Several months ago I was invited to traffic court to testify about a car accident I witnessed. While waiting my turn, I watched dozens of trials of traffic offenders. Some of them drove at very high speeds in residential areas, yet none of them was detained. Indeed, traffic violations are a major national problem. They should be fought with the full severity of the law, yet the law must be applied equally to the majority that fasts and goes to synagogue on Yom Kippur and to the minority that prefers to eat and travel to the beach.
As I’m not an expert on traffic regulations, I am not arguing with the police investigation findings in respect to the traffic violations attributed to Taufik Jamal, who sparked the riots between Jews and Arabs in Akko after driving on Yom Kippur, and was subsequently arrested two days ago. Indeed, it is difficult not to wonder how can a driver be charged with driving over the speed limit without his speed being measured – yet even if we accept the police’s version, since when is a driver in the State of Israel who was not involved in an accident arrested only because he was driving too fast? How did a minor traffic offence, which is committed hundreds of times daily, turn into a reason for detainment?
The second reason provided by police for the arrest is even more worrisome: Hurting religious feelings. Sadly, Israel is not among the modern countries that feature a full and necessary separation between religion and state and a public transportation system that operates 365 days a year (including on holidays and Saturdays.) However, even in our overly clerical country, driving on Yom Kippur is not an offence.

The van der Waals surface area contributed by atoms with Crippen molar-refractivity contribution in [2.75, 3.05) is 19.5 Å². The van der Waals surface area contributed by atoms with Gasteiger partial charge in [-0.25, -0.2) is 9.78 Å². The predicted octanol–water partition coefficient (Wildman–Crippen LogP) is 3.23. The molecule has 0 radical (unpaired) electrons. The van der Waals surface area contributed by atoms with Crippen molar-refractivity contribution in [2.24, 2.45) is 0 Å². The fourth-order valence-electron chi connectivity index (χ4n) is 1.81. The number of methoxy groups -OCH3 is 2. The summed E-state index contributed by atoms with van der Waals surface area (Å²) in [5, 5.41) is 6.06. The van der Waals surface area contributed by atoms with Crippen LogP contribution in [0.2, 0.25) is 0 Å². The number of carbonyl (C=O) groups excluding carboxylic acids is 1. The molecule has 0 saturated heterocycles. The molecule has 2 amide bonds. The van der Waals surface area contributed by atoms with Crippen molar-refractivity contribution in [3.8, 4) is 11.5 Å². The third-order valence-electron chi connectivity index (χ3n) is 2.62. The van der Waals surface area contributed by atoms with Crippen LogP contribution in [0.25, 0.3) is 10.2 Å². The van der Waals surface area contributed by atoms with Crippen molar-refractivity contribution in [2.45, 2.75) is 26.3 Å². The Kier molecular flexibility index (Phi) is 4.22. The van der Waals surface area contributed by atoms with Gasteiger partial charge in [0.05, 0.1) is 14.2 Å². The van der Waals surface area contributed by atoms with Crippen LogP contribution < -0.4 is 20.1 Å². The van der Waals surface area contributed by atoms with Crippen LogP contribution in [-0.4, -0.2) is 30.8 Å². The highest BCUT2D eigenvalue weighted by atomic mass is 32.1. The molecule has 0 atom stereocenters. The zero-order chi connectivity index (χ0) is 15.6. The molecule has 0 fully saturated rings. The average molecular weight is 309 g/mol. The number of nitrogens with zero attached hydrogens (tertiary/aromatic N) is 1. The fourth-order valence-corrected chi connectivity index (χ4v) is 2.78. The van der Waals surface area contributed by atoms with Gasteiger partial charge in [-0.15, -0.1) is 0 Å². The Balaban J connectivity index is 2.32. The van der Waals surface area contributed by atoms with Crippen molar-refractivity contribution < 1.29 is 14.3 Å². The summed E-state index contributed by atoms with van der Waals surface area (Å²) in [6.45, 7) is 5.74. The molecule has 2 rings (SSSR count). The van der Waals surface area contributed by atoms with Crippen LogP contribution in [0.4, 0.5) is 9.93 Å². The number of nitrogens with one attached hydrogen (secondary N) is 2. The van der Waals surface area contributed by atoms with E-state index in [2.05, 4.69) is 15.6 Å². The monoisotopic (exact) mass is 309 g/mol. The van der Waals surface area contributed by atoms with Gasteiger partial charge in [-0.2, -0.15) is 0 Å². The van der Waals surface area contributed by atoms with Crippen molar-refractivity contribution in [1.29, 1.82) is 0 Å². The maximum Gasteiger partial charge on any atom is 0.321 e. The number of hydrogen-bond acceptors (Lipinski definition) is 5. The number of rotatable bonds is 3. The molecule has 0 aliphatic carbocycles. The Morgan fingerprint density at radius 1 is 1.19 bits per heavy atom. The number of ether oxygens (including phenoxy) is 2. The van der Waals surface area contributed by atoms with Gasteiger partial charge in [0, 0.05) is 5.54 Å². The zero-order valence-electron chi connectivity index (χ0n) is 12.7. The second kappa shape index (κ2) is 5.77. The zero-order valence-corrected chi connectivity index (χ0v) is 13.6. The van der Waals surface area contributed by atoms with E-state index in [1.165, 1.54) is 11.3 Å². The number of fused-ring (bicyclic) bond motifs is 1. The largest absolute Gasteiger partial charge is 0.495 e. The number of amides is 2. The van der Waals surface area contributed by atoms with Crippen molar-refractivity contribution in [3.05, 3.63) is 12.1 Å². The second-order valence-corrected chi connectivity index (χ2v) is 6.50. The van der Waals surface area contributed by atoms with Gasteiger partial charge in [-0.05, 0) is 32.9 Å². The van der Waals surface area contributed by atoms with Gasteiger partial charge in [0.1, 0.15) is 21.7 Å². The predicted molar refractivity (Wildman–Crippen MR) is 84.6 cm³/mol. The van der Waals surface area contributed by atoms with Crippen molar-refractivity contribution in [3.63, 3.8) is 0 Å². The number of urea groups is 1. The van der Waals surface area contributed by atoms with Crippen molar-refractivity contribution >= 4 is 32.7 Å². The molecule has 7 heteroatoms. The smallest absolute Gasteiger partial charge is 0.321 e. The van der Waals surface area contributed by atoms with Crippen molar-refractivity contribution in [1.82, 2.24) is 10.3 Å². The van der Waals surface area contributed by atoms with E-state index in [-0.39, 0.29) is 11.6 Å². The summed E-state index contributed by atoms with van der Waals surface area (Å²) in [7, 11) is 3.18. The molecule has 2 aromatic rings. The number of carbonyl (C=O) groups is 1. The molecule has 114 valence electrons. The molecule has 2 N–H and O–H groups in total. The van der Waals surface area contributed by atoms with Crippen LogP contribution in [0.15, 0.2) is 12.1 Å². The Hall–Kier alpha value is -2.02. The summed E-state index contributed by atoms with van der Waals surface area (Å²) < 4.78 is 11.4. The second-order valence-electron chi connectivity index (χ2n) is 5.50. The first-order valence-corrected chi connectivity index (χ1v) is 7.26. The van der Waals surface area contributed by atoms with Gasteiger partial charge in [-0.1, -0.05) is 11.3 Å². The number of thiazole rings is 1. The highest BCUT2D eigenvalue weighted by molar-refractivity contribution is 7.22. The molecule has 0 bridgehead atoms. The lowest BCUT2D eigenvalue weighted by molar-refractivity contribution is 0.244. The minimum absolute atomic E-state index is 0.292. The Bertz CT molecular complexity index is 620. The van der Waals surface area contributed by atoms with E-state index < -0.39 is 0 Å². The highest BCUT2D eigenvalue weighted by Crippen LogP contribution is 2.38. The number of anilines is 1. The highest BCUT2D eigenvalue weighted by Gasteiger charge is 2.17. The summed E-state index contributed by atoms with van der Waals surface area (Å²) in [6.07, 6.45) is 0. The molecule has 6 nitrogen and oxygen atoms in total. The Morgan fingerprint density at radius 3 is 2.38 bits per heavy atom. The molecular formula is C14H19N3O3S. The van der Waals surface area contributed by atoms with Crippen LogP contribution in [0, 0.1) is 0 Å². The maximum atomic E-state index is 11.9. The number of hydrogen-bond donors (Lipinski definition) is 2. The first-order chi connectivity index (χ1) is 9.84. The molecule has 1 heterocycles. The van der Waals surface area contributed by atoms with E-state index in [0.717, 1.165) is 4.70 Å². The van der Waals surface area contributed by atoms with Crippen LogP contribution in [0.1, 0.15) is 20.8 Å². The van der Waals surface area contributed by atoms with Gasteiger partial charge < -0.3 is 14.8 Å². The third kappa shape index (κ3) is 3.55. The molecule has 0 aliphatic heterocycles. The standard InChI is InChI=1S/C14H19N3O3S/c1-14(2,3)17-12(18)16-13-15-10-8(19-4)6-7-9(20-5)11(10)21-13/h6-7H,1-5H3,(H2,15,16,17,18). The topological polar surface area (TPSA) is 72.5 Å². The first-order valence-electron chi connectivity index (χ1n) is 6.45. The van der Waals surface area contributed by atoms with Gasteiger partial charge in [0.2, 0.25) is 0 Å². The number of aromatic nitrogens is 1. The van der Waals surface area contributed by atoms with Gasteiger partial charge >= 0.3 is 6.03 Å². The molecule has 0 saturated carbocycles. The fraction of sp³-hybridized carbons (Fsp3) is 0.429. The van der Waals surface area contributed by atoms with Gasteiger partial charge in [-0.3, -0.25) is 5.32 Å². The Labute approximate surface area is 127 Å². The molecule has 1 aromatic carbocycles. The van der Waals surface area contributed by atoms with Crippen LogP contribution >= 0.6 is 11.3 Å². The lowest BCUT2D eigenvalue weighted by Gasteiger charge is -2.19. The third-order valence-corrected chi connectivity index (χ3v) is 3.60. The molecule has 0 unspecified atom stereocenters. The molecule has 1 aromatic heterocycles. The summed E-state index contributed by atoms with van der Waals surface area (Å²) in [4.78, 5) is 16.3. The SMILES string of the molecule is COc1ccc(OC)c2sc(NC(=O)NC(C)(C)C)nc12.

Media’s silence worrisome
I admit that over the years I drove during Yom Kippur more than once, and not for emergency purposes, but rather, to go on trips. During my rides I passed by many police stations. None of the police officers, some of them possibly religious people who regretted my decision to drive instead of praying, weighed the option of arresting me, as they respected my right to drive on a day where they do not drive.
It is unfortunate that a militant handful of Jewish residents in Akko did not respect Jamal’s right to drive on Yom Kippur and chose to stone him. Yet this is certainly no reason to detain the Arab driver.
As a media researcher, I’m especially bothered by the media’s silence regarding the arrest. Indeed, this is the holiday season, the rating is low, and many journalists are on vacation. However, in a place where an Arab driver is detained just for daring to drive on Yom Kippur, we may see Jewish journalists being detained in the future for daring to air news stories on the holy Shabbat. The media should remind the public and decision-makers that Jamal’s fate must not be any different than that of a traffic offender who committed a similar minor offence – even if the offence was committed on a regular day and not on Yom Kippur.
We must realize that not only Jamal’s personal fate is hanging in the balance, and not even political coexistence between Jews and Arabs – but rather, Israel’s character as a free country where anyone can travel at any time without being stoned or detained.
Dr. Amir Hetsroni is a senior communication lecturer at the Jezreel Valley College